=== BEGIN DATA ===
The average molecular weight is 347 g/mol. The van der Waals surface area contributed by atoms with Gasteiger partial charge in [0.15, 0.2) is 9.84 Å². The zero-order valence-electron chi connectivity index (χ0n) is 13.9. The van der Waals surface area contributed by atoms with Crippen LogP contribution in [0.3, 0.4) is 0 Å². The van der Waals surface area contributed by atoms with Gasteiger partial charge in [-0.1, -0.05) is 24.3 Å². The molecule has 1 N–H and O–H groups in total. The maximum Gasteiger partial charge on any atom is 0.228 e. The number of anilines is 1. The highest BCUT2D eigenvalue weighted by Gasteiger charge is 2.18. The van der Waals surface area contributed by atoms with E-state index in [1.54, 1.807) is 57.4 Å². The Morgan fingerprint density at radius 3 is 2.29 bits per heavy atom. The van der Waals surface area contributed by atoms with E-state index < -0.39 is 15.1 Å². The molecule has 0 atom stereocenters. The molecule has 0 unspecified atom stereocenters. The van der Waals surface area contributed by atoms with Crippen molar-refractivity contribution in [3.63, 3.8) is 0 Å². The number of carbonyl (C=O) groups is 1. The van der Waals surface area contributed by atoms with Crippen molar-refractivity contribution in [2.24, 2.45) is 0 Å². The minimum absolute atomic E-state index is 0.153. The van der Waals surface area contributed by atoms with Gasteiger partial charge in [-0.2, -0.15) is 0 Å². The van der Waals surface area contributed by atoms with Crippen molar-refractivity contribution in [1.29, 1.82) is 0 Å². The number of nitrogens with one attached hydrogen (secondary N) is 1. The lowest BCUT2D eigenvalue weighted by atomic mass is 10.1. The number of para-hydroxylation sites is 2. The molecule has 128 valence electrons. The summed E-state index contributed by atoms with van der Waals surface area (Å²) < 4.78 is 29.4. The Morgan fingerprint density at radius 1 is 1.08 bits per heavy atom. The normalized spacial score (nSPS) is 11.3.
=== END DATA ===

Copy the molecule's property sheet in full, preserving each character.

The average molecular weight is 347 g/mol. The van der Waals surface area contributed by atoms with Gasteiger partial charge in [0.15, 0.2) is 9.84 Å². The zero-order valence-electron chi connectivity index (χ0n) is 13.9. The van der Waals surface area contributed by atoms with Crippen LogP contribution in [0.3, 0.4) is 0 Å². The van der Waals surface area contributed by atoms with Gasteiger partial charge in [-0.1, -0.05) is 24.3 Å². The molecule has 1 N–H and O–H groups in total. The maximum Gasteiger partial charge on any atom is 0.228 e. The number of anilines is 1. The highest BCUT2D eigenvalue weighted by Gasteiger charge is 2.18. The van der Waals surface area contributed by atoms with E-state index in [1.54, 1.807) is 57.4 Å². The Morgan fingerprint density at radius 3 is 2.29 bits per heavy atom. The van der Waals surface area contributed by atoms with E-state index < -0.39 is 15.1 Å². The molecule has 0 atom stereocenters. The molecule has 0 unspecified atom stereocenters. The van der Waals surface area contributed by atoms with Crippen molar-refractivity contribution in [3.63, 3.8) is 0 Å². The number of carbonyl (C=O) groups is 1. The van der Waals surface area contributed by atoms with Crippen molar-refractivity contribution in [2.24, 2.45) is 0 Å². The minimum absolute atomic E-state index is 0.153. The van der Waals surface area contributed by atoms with Gasteiger partial charge in [-0.2, -0.15) is 0 Å². The van der Waals surface area contributed by atoms with Crippen molar-refractivity contribution in [1.29, 1.82) is 0 Å². The number of nitrogens with one attached hydrogen (secondary N) is 1. The lowest BCUT2D eigenvalue weighted by atomic mass is 10.1. The number of para-hydroxylation sites is 2. The molecule has 128 valence electrons. The summed E-state index contributed by atoms with van der Waals surface area (Å²) < 4.78 is 29.4. The Morgan fingerprint density at radius 1 is 1.08 bits per heavy atom. The normalized spacial score (nSPS) is 11.3.